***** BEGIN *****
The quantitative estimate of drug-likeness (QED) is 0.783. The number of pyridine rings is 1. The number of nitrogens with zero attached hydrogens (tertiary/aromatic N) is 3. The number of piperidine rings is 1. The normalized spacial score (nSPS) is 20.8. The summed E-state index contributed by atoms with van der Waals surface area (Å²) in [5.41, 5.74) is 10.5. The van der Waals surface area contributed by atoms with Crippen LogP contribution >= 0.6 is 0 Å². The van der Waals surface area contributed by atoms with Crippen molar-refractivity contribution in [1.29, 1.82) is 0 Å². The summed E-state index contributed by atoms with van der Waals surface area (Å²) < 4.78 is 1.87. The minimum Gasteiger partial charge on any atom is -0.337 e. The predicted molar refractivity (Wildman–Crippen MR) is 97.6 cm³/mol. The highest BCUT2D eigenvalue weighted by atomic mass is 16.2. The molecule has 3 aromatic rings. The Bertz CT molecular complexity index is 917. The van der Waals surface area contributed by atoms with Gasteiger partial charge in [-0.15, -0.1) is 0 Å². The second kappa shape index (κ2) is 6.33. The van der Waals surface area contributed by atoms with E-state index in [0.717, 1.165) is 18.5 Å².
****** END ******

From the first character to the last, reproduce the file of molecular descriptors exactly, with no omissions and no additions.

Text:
The quantitative estimate of drug-likeness (QED) is 0.783. The number of pyridine rings is 1. The number of nitrogens with zero attached hydrogens (tertiary/aromatic N) is 3. The number of piperidine rings is 1. The normalized spacial score (nSPS) is 20.8. The summed E-state index contributed by atoms with van der Waals surface area (Å²) in [5.41, 5.74) is 10.5. The van der Waals surface area contributed by atoms with Crippen LogP contribution >= 0.6 is 0 Å². The van der Waals surface area contributed by atoms with Crippen molar-refractivity contribution in [1.29, 1.82) is 0 Å². The summed E-state index contributed by atoms with van der Waals surface area (Å²) < 4.78 is 1.87. The minimum Gasteiger partial charge on any atom is -0.337 e. The predicted molar refractivity (Wildman–Crippen MR) is 97.6 cm³/mol. The highest BCUT2D eigenvalue weighted by atomic mass is 16.2. The molecule has 3 aromatic rings. The Bertz CT molecular complexity index is 917. The van der Waals surface area contributed by atoms with Gasteiger partial charge in [-0.15, -0.1) is 0 Å². The second kappa shape index (κ2) is 6.33. The van der Waals surface area contributed by atoms with E-state index in [0.717, 1.165) is 18.5 Å².